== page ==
FACILITIES: Most courses are taught at The British Institute of Florence, located in the Palazzo Lanfredini, on the south bank of the Arno, close to the Ponte Vecchio. The Palazzo, which has been recently renovated, contains several well-equipped classrooms, an air-conditioned reading room, wireless internet access that will be included in the course fee. The Institute is also the site of a series of weekly lectures and film presentations.
The language division of The British Institute of Florence is located on the Piazza Strozzi. It is equipped with a study center with computer-assisted language learning facilities and also has wireless connections.
The political science course, taught by Count/Dottore Niccolò Capponi, is held in his residence, the historic 15th century Palazzo Capponi. His palazzo was the site for the filming of the movie, Hannibal.
The 55,000-volume Harold Acton Library, with specialized holdings in the areas of Italian studies, history of art, travel, music, the theatre, and English literature, is the largest English library in Italy.
ACCOMMODATIONS:Apartment photos - Students will be housed in apartments in the Oltrarno area of Florence, close to both the Palazzo Lanfredini and Piazza Strozzi. Apartments are furnished with a kitchen, dining area, laundry facilities, television, internet, bed linens and towels.
• sophomore standing or above at the time the program is offered
• completed application for the program
• two letters of recommendation from persons who can comment on the student's ability to succeed in a foreign country and adjust to another culture
• consultation with the student's advisor
• an interview with the Program Directors
• a demonstrable passion to study in Florence
LANGUAGE REQUIREMENTS: Although it would be beneficial to have had some previous knowledge of Italian, this is not a requirement for acceptance into the Program. A 4-credit course in Italian will be required as part of the curriculum.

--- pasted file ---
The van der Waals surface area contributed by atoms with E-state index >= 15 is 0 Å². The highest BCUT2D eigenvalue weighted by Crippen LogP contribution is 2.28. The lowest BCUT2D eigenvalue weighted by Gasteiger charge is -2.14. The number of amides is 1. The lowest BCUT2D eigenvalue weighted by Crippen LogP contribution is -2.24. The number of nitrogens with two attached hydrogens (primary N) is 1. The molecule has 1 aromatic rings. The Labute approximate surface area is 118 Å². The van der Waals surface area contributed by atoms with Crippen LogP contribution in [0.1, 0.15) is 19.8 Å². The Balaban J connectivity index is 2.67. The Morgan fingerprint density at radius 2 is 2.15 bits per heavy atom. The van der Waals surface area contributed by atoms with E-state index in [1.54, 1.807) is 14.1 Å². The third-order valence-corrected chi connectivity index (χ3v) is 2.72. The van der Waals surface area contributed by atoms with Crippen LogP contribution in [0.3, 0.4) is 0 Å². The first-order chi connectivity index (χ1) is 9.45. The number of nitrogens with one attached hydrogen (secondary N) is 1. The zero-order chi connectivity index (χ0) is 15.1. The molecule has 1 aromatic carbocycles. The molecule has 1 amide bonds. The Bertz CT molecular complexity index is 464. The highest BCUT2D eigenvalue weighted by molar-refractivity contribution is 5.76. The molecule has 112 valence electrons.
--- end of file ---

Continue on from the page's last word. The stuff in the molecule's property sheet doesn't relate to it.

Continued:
The Semester is open to university students of any age in any discipline. The ideal mix will include students (traditional and non-traditional) representing a wide variety of colleges and disciplines. Students from six different ISU colleges are enrolled in the fall 2006 semester.
The program fee will depend on the current euro/dollar exchange rate. An updated estimate can be found on this website. This fee includes tuition, lodging and utilities (except telephone), guest lecture fees, museum entrance fees for courses, and a Renaissance dinner in the Palazzo Borghese. Each student will receive a semester Uffizi Pass that allows unlimited free access to the state museums (Uffizi, Accademia, San Marco, Bargello, New Medici Chapel, Boboli Gardens, Pitti Palace et al.) with no waiting in line. Also included is a Maggio Card which will allow entrances to operas, ballets and orchestra concerts for as little as 8 euro each.
SCHOLARSHIPS AND FINANCIAL AID: Students eligible for financial aid should contact the financial aid office to make the necessary arrangements. In most cases, students will be able to apply their ISU scholarships and financial aid to their study abroad experience. Scholarships to study abroad are also available through the Study Abroad Center and most colleges.
Carl O. Bleyle, program director
Iowa State University
Ames, IA 50011
Tel: (515) 294-2966
Fax: (515) 294-6409
Download a group program application at:
Study Abroad Resource Center
3224 Memorial Union
Iowa State University
Ames, IA 50011-1182
Tel: (515) 294-6792